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Today on language

FRENCH COURT PROHIBITS THE ‘Ñ’ IN THE NAME OF A BABY

French court has barred a couple from registering their baby as Fañch, a Breton name, because the letter “ñ” is not recognized in the French language, local press reported today.

The court of high authority in Quimper (Brittany, northwest France) was responsible for announcing the decision.

Fañch, who was born on 11 May, will have to be called Fanch, without the tilde on the “n”.

The story of the little boy’s name has had several comings and goings since Jean-Christophe and Lydia Bernard, the parents, tried to register the name of Fañch in the City council of Quimper.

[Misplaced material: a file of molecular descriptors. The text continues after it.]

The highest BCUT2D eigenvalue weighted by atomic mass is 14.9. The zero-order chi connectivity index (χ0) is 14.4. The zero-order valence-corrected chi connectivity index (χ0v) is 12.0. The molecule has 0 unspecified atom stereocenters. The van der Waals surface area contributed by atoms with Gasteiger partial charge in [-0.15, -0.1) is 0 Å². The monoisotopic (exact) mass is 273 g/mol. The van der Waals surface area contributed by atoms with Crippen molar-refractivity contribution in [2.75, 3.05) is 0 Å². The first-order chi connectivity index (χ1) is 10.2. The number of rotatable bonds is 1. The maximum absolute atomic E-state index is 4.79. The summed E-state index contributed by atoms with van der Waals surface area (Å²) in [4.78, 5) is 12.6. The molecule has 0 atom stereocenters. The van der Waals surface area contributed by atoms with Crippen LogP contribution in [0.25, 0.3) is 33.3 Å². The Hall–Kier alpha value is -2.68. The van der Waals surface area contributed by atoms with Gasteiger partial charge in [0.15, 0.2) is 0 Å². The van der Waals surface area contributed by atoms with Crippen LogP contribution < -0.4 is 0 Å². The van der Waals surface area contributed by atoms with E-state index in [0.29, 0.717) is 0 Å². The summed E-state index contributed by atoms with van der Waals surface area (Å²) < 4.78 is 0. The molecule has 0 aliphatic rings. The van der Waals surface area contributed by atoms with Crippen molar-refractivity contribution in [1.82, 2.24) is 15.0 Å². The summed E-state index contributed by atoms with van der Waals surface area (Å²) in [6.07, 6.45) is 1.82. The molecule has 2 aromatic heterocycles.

In the first place, the civil registry of the Consistory refused to do so, but later rectified and accepted, given the media pressure and some regional politicians.

However, the Attorney General’s Office intervened in the case and the parents appeared in court on July 5.

The Cultural Council of the region of Brittany refuted the administration’s argument that the “ñ” is considered foreign.

“Although it has disappeared today from standard French writing, it was part of the genes of the French language and is alive in written traditions like the Breton and Basque, patrimonial languages ​​recognized by the Constitution,” he said.

Brittany is one of the regions with the highest cultural identity in France reflected in its own Breton language, of Celtic origin. September 13, 2017, EFE / PracticaEspañol

 

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